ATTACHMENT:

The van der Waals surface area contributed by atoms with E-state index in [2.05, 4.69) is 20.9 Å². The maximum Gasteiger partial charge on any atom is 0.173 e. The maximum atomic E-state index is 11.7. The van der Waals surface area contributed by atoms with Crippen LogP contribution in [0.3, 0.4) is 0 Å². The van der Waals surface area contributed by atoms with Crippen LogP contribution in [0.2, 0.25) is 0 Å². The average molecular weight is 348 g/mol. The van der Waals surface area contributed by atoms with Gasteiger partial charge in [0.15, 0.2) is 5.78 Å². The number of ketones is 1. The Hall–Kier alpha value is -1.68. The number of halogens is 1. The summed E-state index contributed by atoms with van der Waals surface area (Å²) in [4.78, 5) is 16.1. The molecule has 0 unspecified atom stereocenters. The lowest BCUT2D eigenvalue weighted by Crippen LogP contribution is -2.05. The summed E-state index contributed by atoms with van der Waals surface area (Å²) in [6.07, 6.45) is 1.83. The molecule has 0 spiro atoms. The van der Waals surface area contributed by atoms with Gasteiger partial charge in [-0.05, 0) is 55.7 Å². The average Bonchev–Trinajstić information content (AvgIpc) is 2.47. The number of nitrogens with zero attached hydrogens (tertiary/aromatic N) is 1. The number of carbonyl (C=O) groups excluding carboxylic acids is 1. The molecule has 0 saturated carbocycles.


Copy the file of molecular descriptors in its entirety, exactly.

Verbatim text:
The van der Waals surface area contributed by atoms with E-state index in [2.05, 4.69) is 20.9 Å². The maximum Gasteiger partial charge on any atom is 0.173 e. The maximum atomic E-state index is 11.7. The van der Waals surface area contributed by atoms with Crippen LogP contribution in [0.3, 0.4) is 0 Å². The van der Waals surface area contributed by atoms with Crippen LogP contribution in [0.2, 0.25) is 0 Å². The average molecular weight is 348 g/mol. The van der Waals surface area contributed by atoms with Gasteiger partial charge in [0.15, 0.2) is 5.78 Å². The number of ketones is 1. The Hall–Kier alpha value is -1.68. The number of halogens is 1. The summed E-state index contributed by atoms with van der Waals surface area (Å²) in [4.78, 5) is 16.1. The molecule has 0 unspecified atom stereocenters. The lowest BCUT2D eigenvalue weighted by Crippen LogP contribution is -2.05. The summed E-state index contributed by atoms with van der Waals surface area (Å²) in [6.07, 6.45) is 1.83. The molecule has 0 spiro atoms. The van der Waals surface area contributed by atoms with Gasteiger partial charge in [-0.05, 0) is 55.7 Å². The average Bonchev–Trinajstić information content (AvgIpc) is 2.47. The number of nitrogens with zero attached hydrogens (tertiary/aromatic N) is 1. The number of carbonyl (C=O) groups excluding carboxylic acids is 1. The molecule has 0 saturated carbocycles.